Warning Signs You’re Dating a Loser

By Kim Saeed | Discovering Your Partner is a Narcissist

Apr 11
narcissistic signs and symptoms

Written by Joseph M. Carver, Ph.D., Psychologist

Introduction

Very few relationships start on terms other than sweetness and politeness. In the beginning, “the honeymoon” of the relationship, it’s difficult to determine what type of individual you are dating. Both you and the date are guarded, trying to obtain information about the other as much as possible without seeming like a police detective.

Romantic relationships can be wonderful with the right person. A relationship with the wrong individual, however, can lead to years of heartache, emotional/social damage, and even physical damage.

A damaging adult partner can damage us, damage our loved ones, and even damage the way we feel about love and romance in the future. They can turn what is supposed to be a loving, supporting, and understanding relationship into the “fatal attraction” often described in movies. 

There are a variety of “bad choices” that may be encountered each week – most of which are easy to identify and avoid. We all know to avoid people that appear insane or abusive and not select them as a dating partner. However, some individuals are better at hiding their personality and behavior abnormalities.

In an effort to provide some warning about these very damaging individuals, this article will outline a type of individual commonly found in the dating scene, a male or female labeled “The Loser”.

“The Loser” is a type of partner that creates much social, emotional and psychological damage in a relationship. “The Loser” has permanent personality characteristics that create this damage. These are characteristics that they accept simply as the way they are and not a problem or psychological difficulty.

In one sense, they have always lived with this personality and behavior, often something they probably learned from their relatives/family. Psychologists usually treat the victims of “The Loser”, women or men who arrive at the office severely depressed with their self-confidence and self-esteem totally destroyed.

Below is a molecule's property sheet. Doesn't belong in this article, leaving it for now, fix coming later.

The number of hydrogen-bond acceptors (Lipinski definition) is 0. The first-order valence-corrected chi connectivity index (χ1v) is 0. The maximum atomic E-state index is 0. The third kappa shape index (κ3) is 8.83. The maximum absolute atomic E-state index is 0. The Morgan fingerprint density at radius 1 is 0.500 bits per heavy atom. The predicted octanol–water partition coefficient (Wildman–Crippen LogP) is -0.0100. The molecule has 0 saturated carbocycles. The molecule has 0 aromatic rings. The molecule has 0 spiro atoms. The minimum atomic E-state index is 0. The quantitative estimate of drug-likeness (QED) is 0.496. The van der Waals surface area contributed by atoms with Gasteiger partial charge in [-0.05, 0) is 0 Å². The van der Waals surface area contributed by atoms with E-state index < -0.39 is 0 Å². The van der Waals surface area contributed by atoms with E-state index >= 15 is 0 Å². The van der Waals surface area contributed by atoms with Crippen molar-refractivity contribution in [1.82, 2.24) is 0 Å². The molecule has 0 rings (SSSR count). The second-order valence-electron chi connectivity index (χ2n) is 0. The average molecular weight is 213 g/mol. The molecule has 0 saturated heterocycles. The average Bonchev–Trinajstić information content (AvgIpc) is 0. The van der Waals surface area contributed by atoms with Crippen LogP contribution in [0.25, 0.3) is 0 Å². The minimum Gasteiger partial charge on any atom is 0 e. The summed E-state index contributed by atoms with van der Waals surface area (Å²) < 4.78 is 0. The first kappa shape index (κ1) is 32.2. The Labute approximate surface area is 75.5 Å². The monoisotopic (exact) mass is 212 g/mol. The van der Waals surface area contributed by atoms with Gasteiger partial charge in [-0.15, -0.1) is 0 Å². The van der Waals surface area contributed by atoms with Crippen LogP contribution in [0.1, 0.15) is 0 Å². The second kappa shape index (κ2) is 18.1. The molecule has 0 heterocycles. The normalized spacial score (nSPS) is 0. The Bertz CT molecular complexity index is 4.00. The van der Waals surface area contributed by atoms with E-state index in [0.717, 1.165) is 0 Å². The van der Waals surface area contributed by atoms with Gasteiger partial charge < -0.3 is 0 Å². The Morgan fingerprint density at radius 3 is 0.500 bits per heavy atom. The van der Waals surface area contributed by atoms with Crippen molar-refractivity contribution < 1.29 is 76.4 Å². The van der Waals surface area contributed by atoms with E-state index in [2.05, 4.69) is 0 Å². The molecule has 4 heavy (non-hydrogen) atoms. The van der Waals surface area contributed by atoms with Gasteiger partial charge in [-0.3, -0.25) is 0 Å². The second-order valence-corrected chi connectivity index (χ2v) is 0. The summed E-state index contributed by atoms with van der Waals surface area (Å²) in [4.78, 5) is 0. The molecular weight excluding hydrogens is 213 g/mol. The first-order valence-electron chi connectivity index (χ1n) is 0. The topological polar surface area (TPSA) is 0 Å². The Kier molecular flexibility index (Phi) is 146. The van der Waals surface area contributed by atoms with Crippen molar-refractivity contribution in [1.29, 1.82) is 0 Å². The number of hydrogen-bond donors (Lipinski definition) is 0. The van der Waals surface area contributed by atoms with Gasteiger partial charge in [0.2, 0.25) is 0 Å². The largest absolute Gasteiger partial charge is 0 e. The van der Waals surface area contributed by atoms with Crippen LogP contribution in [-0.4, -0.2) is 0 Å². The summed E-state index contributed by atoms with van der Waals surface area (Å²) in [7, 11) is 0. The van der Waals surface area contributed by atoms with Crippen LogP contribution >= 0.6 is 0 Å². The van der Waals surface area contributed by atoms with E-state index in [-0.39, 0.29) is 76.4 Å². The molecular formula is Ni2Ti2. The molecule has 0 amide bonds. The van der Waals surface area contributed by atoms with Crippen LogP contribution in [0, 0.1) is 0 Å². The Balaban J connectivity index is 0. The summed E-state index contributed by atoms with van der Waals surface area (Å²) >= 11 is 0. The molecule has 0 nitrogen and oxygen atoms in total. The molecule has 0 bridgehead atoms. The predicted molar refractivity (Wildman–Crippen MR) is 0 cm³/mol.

The following list is an attempt to outline the characteristics of “The Loser” and provide a manner in which women and men can identify potentially damaging relationships before they are themselves severely damaged emotionally or even physically.

If your partner possesses even one of these features, there is risk in the relationship. More than three of these indicators and you are involved with “The Loser” in a very high-risk relationship that will eventually create damage to you. 

When a high number of these features are present – it’s not a probability or possibility. You will be hurt and damaged by “The Loser” if you stay in the relationship.

1. Rough Treatment “The Loser” will hurt you on purpose. If he or she hits you, twists your arm, pulls your hair, kicks you, shoves you, or breaks your personal property EVEN ONCE, drop them. Male losers often begin with behaviors that move you physically or hit the wall. Female losers often slap, kick and even punch their male partners when upset.

2. Quick Attachment and Expression “The Loser” has very shallow emotions and connections with others. One of the things that might attract you to “The Loser” is how quickly he or she says “I Love You” or wants to marry or commit to you. Typically, in less than a few weeks of dating you’ll hear that you’re the love of their life, they want to be with you forever, and they want to marry you.

You’ll receive gifts, a variety of promises, and be showered with their attention and nice gestures. This is the “honeymoon phase” – where they catch you and convince you that they are the best thing that ever happened to you. Remember the business saying “If it’s too good to be true it probably is!”

You may be so overwhelmed by this display of instant attraction, instant commitment, and instant planning for the future that you’ll miss the major point – it doesn’t make sense!! Normal, healthy individuals require a long process to develop a relationship because there is so much at stake. Healthy individuals will wait for a lot of information before offering a commitment – not three weeks. It’s true that we can become infatuated with others quickly – but not make such unrealistic promises and have the future planned after three dates.

The rapid warm-up is always a sign of shallow emotions which later cause “The Loser” to detach from you as quickly as they committed. “The Loser” typically wants to move in with you or marry you in less than four weeks or very early in the relationship.

3. Frightening Temper “The Loser” has a scary temper. If your boyfriend or girlfriend blows up and does dangerous things, like driving too fast because they’re mad, breaking/throwing things, getting into fights, or threatening others – that temper will soon be turned in your direction.

In the beginning of the relationship, you will be exposed to “witnessed violence” – fights with others, threats toward others, angry outbursts at others, etc. You will also hear of violence in their life. You will see and witness this temper – throwing things, yelling, cursing, driving fast, hitting the walls, and kicking things. That quickly serves to intimidate you and fear their potential for violence, although “The Loser” quickly assures you that they are angry at others or situations, not at you.

At first, you will be assured that they will never direct the hostility and violence at you – but they are clearly letting you know that they have that ability and capability and that it might come your way. Later, you fear challenging or confronting them – fearing that same temper and violence will be turned in your direction.